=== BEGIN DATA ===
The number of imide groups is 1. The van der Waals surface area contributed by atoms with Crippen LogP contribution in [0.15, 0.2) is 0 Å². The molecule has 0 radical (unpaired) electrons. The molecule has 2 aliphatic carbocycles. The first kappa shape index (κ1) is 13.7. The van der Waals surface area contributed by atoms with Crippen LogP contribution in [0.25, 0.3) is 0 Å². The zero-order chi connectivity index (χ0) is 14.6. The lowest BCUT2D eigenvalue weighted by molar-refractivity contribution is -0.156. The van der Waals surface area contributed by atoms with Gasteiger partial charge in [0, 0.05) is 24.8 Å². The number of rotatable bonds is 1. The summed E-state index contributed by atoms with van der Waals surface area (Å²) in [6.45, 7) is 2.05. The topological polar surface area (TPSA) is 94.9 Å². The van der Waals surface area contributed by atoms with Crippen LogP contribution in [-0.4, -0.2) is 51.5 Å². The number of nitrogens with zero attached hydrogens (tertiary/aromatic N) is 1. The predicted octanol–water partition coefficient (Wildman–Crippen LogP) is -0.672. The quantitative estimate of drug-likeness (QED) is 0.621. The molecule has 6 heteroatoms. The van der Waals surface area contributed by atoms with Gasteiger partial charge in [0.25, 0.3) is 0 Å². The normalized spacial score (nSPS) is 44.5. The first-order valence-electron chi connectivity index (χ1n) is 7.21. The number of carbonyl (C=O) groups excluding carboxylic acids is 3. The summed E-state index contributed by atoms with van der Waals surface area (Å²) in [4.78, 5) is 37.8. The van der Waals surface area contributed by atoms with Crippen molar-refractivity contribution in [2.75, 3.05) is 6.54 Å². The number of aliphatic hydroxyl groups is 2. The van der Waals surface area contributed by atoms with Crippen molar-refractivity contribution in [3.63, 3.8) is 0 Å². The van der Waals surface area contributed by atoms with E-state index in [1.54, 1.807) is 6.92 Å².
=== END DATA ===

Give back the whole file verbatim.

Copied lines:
The number of imide groups is 1. The van der Waals surface area contributed by atoms with Crippen LogP contribution in [0.15, 0.2) is 0 Å². The molecule has 0 radical (unpaired) electrons. The molecule has 2 aliphatic carbocycles. The first kappa shape index (κ1) is 13.7. The van der Waals surface area contributed by atoms with Crippen LogP contribution in [0.25, 0.3) is 0 Å². The zero-order chi connectivity index (χ0) is 14.6. The lowest BCUT2D eigenvalue weighted by molar-refractivity contribution is -0.156. The van der Waals surface area contributed by atoms with Gasteiger partial charge in [0, 0.05) is 24.8 Å². The number of rotatable bonds is 1. The summed E-state index contributed by atoms with van der Waals surface area (Å²) in [6.45, 7) is 2.05. The topological polar surface area (TPSA) is 94.9 Å². The van der Waals surface area contributed by atoms with Crippen LogP contribution in [-0.4, -0.2) is 51.5 Å². The number of nitrogens with zero attached hydrogens (tertiary/aromatic N) is 1. The predicted octanol–water partition coefficient (Wildman–Crippen LogP) is -0.672. The quantitative estimate of drug-likeness (QED) is 0.621. The molecule has 6 heteroatoms. The van der Waals surface area contributed by atoms with Gasteiger partial charge in [0.25, 0.3) is 0 Å². The normalized spacial score (nSPS) is 44.5. The first-order valence-electron chi connectivity index (χ1n) is 7.21. The number of carbonyl (C=O) groups excluding carboxylic acids is 3. The summed E-state index contributed by atoms with van der Waals surface area (Å²) in [4.78, 5) is 37.8. The van der Waals surface area contributed by atoms with Crippen molar-refractivity contribution in [2.75, 3.05) is 6.54 Å². The number of aliphatic hydroxyl groups is 2. The van der Waals surface area contributed by atoms with Crippen molar-refractivity contribution in [3.63, 3.8) is 0 Å². The van der Waals surface area contributed by atoms with E-state index in [1.54, 1.807) is 6.92 Å².